THE huge Japanese earthquake and the contrasting fortunes of the Japanese and Brazilian economies have sent many Brazilian-Japanese back to Brazil.
But Japanese with roots in Latin America are finding that despite the economic boom in Brazil, wealth and jobs are yet to trickle down to the poor.
And the unpleasant existence they endured in Japan - discriminated against and ostracised - is often no better in Brazil.
Academic and documentary-maker Kimihiro Tsumura has made a film on these people, trapped between two radically different societies.
As Japan's economy sinks while Latin America's rises, such people are questioning where their future lies. The Japanese government has offered to pay for their tickets out of the country - provided they don't return.
For Professor Tsumura, this policy is unfair. "Morally, it's against human rights," he said. "For the families who choose to take the grant, they can't come back to Japan for three years, if at all. It's just so opportunistic."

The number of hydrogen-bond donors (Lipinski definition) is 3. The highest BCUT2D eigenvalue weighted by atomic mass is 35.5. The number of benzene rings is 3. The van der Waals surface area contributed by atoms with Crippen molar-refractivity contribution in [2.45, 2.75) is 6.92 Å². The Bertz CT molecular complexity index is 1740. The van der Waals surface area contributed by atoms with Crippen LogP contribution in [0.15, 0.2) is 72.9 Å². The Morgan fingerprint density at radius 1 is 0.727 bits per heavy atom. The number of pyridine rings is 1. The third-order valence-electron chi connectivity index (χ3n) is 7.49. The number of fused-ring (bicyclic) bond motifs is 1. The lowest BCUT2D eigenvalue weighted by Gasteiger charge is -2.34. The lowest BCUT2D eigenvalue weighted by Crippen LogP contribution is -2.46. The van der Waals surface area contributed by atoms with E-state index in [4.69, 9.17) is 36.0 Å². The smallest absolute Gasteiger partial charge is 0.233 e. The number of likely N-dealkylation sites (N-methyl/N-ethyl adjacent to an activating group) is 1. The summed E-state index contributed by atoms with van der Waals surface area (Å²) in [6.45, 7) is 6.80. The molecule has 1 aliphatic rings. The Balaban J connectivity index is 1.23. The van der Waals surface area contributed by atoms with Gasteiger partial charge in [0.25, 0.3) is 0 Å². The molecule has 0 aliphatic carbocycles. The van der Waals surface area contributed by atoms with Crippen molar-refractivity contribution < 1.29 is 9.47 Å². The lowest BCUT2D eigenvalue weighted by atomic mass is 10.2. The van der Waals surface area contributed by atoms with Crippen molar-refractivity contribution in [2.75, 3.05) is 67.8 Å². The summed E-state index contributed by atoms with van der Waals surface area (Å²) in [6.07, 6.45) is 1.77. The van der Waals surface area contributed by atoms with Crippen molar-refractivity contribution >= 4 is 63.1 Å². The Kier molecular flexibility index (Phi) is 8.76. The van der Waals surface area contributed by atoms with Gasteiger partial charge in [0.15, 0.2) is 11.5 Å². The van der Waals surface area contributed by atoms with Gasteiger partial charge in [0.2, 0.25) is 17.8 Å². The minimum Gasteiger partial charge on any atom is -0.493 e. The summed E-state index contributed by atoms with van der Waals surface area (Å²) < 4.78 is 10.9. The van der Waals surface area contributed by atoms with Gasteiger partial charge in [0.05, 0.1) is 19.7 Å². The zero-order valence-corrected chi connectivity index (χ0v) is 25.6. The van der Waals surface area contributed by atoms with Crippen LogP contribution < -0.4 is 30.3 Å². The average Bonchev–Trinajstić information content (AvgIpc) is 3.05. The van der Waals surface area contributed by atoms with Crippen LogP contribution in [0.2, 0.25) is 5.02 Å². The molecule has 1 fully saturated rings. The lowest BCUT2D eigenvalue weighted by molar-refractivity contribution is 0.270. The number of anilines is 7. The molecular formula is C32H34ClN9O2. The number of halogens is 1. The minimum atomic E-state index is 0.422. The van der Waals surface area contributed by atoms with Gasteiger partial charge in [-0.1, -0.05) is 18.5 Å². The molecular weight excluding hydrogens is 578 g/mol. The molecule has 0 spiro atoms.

The degasegi, as they are known, are usually employed on three-month contracts and are the first fired when there's a downturn. The children are allowed - and in the case of some families, expected - to work in factories from the age of 15.
Several hundred thousand people in Japan have roots in Latin America. They come from a 2.5 million-strong Japanese diaspora based mainly in Brazil. Their life can be a dispiriting process of bouncing between two worlds as the economic circumstances and immigration laws change.